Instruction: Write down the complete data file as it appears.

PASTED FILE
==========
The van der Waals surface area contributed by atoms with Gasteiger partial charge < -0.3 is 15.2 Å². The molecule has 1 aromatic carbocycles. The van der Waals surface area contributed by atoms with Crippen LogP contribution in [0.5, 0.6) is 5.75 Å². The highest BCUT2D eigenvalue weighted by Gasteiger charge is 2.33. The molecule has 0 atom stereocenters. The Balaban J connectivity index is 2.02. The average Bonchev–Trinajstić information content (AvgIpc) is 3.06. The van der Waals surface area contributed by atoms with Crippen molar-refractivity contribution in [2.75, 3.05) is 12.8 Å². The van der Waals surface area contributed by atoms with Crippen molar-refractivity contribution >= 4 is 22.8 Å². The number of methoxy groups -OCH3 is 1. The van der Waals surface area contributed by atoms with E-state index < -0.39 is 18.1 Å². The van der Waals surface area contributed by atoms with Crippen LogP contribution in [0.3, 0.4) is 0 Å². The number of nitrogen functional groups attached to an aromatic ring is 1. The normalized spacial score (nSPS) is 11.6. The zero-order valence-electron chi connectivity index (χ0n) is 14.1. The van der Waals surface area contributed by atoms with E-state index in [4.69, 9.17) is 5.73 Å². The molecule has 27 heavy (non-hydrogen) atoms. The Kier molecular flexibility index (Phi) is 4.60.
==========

The van der Waals surface area contributed by atoms with Gasteiger partial charge < -0.3 is 15.2 Å². The molecule has 1 aromatic carbocycles. The van der Waals surface area contributed by atoms with Crippen LogP contribution in [0.5, 0.6) is 5.75 Å². The highest BCUT2D eigenvalue weighted by Gasteiger charge is 2.33. The molecule has 0 atom stereocenters. The Balaban J connectivity index is 2.02. The average Bonchev–Trinajstić information content (AvgIpc) is 3.06. The van der Waals surface area contributed by atoms with Crippen molar-refractivity contribution in [2.75, 3.05) is 12.8 Å². The van der Waals surface area contributed by atoms with Crippen molar-refractivity contribution >= 4 is 22.8 Å². The number of methoxy groups -OCH3 is 1. The van der Waals surface area contributed by atoms with E-state index < -0.39 is 18.1 Å². The van der Waals surface area contributed by atoms with Crippen LogP contribution in [0.3, 0.4) is 0 Å². The number of nitrogen functional groups attached to an aromatic ring is 1. The normalized spacial score (nSPS) is 11.6. The zero-order valence-electron chi connectivity index (χ0n) is 14.1. The van der Waals surface area contributed by atoms with E-state index in [4.69, 9.17) is 5.73 Å². The molecule has 27 heavy (non-hydrogen) atoms. The Kier molecular flexibility index (Phi) is 4.60.